In 2012, the American Museum of Natural History (AMNH), one of BHL’s founding members, celebrated the grand reopening of the Theodore Roosevelt Memorial. For three years, the Memorial was closed to the public as part of a 37.5 million dollar renovation plan to re-imagine this permanent exhibit. Theodore Roosevelt, America’s Conservation President, was intimately tied to the museum since its founding in 1869.
The relationship between man and cow is ancient. Evidence for domestication of cattle dates back to Mesolithic times (10,000 to 5000 BCE). For thousands of years, humans have made use of cows for labor, leather, milk, butter, cheese, meat and manure – among other things. (see diagram below) It is humbling to know that our modern society, an urbane environment seemingly so far removed from the life of a shepherd, is built on the foundation of pastoralism and animal husbandry. We are indebted to cows, who in-part have helped transform human subsistence into secure existence. In return for their contributions to mankind, cows only require that we feed, shelter, and defend them against wild animal attacks and disease. Regrettably, the commercialization of the beef industry has changed our ancient relationship with the cow dramatically for the worse.
In the 1920s, a once-familiar face in the northwestern United States all but disappeared. The majestic gray wolf, a top predator in the Rocky Mountain ecosystem, gave way to the pressures of habitat loss and human hunting. By the 1930s, a previously healthy breeding population of wolves was extinct in Montana. While the decimation of any species is tragic, the loss of top predators can have an even more profound effect on an ecosystem.
This week, throngs of people who are amping up for Discovery Channel’s 25th annual Shark Week. This week long commemoration of all things sharks is aired in 72 countries watched by ~ 30 million viewers and is the longest running program event on cable. Every year schools of shark fans around the world countdown the days in anticipation for this late summer shark line-up and when it arrives they organize home-screening parties, play games, trivia, award prizes, shave their hair, get manicures and generally remain glued to their televisions marveling in the jawsome mystery and power of sharks.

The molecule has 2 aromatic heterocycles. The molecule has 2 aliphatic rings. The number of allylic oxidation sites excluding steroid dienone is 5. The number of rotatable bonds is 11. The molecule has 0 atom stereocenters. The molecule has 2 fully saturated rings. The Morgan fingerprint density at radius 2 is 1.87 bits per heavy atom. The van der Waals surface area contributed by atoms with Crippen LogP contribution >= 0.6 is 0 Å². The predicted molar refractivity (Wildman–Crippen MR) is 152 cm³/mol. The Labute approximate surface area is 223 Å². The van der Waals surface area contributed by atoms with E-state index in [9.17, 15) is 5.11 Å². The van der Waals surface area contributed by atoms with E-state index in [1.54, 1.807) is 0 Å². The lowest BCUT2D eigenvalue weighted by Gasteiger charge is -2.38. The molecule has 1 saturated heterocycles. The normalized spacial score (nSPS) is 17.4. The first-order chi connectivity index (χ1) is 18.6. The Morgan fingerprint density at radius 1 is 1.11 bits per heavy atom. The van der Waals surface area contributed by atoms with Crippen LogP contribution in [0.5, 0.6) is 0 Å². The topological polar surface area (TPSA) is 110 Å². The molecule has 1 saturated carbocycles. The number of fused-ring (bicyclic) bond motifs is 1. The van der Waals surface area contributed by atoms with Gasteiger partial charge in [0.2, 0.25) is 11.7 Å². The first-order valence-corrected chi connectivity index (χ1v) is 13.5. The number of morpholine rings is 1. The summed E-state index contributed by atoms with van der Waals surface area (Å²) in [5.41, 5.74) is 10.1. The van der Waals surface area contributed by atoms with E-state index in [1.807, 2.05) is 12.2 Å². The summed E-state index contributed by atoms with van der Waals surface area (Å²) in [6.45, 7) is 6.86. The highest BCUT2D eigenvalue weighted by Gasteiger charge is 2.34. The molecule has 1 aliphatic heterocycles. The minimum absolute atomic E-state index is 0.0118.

Royal Dixon, the author of this week’s book of the week, The Human Side of Birds (1917), had an eclectic background. His formal credentials included botanist at the Chicago Field Museum, ornithologist, lecturer for the NY Board of Education, science journalist and author of several books– all of which sought to put a human face on nature. He was also a dancer, thespian, political writer and founder of the First Animal Church in America.
If you are an American, you know who Smokey the Bear is. He’s the bear in the ranger hat who has been adamantly spreading the same message for 70+ years: “Only YOU can prevent forest fires” — and he’s been pretty successful.
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The Biodiversity Heritage Library is an open access digital library for biodiversity literature and archives. BHL’s global consortium of natural history, botanical, and research libraries cooperate to digitize and make their collections accessible as a part of a global “biodiversity commons.”
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